Atlantic City Declines: Will it End in a Municipal Bond Default?

atlantic cityThe popular HBO series Boardwalk Empire portrays Atlantic City in the midst of its Prohibition-era heyday when tourists, booze and money were flowing liberally. The upcoming season will portray the ravages of the Depression, but it may not mention the downturn's impact on Atlantic City municipal bondholders. Amidst rapidly declining property tax collections, the city began defaulting on municipal bond payments in 1932 and issuing scrip (or IOU's in modern parlance) to pay its bills. By 1935, the city was in default on $2.1 million of principal and interest – the equivalent of $36 million in today's dollars.

Today, it appears that history is repeating itself. As we have been seeing on Bitvore in recent weeks, prospects for Atlantic City have recently taken a gloomy turn. While the impending shutdown of the Trump Plaza Casino made national news, this is just the latest phase in a longer term unraveling caused by competing gambling venues in the Northeast and exacerbated by Superstorm Sandy. This unraveling has been covered by local media monitored by Bitvore. For example, an NBC Philadephia story noted a 5% drop in local gaming tax revenues between 2012 and 2013.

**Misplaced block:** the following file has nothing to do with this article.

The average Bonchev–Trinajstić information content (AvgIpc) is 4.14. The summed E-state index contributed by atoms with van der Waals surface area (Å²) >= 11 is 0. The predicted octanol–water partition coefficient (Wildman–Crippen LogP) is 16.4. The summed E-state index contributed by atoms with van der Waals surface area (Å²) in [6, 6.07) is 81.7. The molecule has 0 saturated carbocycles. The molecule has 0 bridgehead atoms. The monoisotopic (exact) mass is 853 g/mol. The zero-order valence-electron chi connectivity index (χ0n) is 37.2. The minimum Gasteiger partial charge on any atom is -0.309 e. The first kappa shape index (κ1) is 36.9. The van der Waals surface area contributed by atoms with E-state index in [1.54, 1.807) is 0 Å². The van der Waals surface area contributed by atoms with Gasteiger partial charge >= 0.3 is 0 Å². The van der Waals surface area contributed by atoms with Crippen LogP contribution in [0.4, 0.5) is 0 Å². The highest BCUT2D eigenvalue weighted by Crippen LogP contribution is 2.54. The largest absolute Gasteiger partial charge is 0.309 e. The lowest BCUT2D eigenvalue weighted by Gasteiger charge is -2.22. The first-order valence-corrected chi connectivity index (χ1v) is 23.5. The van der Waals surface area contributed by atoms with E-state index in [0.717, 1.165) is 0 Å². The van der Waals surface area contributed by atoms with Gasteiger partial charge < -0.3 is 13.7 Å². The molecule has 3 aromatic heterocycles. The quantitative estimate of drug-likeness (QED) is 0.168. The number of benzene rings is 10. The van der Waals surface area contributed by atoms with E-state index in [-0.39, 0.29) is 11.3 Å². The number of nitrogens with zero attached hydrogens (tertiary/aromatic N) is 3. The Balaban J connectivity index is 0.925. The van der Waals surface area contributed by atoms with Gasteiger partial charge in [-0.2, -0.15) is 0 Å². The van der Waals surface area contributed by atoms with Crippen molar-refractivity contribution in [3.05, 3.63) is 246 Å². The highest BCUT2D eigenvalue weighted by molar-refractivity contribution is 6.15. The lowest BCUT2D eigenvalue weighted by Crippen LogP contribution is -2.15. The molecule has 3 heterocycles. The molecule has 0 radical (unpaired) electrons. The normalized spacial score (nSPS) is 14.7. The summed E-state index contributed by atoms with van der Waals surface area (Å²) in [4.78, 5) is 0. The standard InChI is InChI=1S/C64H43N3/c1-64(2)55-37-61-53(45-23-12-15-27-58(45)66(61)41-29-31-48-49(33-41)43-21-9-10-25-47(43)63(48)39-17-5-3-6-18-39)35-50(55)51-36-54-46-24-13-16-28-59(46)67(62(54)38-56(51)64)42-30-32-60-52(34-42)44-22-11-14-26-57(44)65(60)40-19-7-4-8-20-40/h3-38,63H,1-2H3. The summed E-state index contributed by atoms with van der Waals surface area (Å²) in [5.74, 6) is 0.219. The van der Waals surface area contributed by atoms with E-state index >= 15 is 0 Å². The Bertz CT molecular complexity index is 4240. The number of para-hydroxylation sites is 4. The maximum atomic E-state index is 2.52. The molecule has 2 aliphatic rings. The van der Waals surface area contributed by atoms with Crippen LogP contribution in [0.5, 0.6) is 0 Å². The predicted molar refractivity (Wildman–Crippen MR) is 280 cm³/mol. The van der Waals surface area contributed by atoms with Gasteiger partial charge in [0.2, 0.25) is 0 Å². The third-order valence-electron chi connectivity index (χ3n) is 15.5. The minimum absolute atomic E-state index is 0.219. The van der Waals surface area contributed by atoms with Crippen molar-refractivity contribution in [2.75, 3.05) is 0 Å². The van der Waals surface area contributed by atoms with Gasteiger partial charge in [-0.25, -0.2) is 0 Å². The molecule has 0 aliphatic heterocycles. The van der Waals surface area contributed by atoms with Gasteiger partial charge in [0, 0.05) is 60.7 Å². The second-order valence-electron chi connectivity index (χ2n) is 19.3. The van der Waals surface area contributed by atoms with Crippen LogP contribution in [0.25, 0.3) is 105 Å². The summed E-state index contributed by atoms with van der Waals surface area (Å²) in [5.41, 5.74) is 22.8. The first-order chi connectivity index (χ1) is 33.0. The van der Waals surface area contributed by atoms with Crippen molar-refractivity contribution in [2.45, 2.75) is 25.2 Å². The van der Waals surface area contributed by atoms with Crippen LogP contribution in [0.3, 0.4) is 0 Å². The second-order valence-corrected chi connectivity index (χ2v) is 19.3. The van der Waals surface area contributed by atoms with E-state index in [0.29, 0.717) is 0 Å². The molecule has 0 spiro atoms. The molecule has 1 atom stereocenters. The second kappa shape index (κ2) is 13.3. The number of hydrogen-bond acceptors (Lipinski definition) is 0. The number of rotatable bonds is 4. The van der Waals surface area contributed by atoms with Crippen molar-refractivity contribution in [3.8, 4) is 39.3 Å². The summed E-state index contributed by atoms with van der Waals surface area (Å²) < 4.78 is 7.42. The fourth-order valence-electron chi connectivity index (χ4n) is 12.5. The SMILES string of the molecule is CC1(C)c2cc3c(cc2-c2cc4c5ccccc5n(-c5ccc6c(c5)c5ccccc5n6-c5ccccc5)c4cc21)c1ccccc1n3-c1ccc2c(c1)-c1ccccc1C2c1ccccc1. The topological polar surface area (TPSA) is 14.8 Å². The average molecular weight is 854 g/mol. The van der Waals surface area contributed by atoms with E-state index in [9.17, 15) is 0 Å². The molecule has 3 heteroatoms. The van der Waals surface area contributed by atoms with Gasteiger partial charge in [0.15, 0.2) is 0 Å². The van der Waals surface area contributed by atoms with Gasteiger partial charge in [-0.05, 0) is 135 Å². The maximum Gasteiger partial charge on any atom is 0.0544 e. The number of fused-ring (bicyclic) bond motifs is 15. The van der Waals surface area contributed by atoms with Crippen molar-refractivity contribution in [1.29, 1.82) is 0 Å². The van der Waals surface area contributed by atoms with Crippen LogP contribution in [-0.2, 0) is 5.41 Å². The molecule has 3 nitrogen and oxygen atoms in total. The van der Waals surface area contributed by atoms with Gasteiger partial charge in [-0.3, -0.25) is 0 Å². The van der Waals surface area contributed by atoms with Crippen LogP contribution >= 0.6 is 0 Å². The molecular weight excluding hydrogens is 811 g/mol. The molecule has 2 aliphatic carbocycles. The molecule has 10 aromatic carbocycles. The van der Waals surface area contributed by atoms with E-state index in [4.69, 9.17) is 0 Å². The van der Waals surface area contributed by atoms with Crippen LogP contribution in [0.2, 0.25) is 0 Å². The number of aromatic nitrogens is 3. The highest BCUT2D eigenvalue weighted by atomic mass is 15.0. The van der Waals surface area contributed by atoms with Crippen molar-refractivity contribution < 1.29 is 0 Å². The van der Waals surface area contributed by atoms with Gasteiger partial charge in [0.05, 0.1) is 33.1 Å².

The city's struggle to arrest its decline and continue performing on its $240 million in outstanding bonds should be an ongoing drama. While this drama may not be the stuff of Boardwalk Empire, you can keep track of it on the pages of Bitvore.

Marc Joffe, Senior Policy Analyst

Marc Joffe, Senior Policy Analyst

Marc Joffe is the Principal Consultant at Public Sector Credit Solutions, where he researches government credit quality. Among his recent publications are studies of Illinois state debt, California municipalities and Canadian provinces. Before starting PSCS, Marc worked in credit technology roles at a number of major banks and as a product manager at Moody’s Analytics. He holds an MBA from New York University and an MPA from San Francisco State University.

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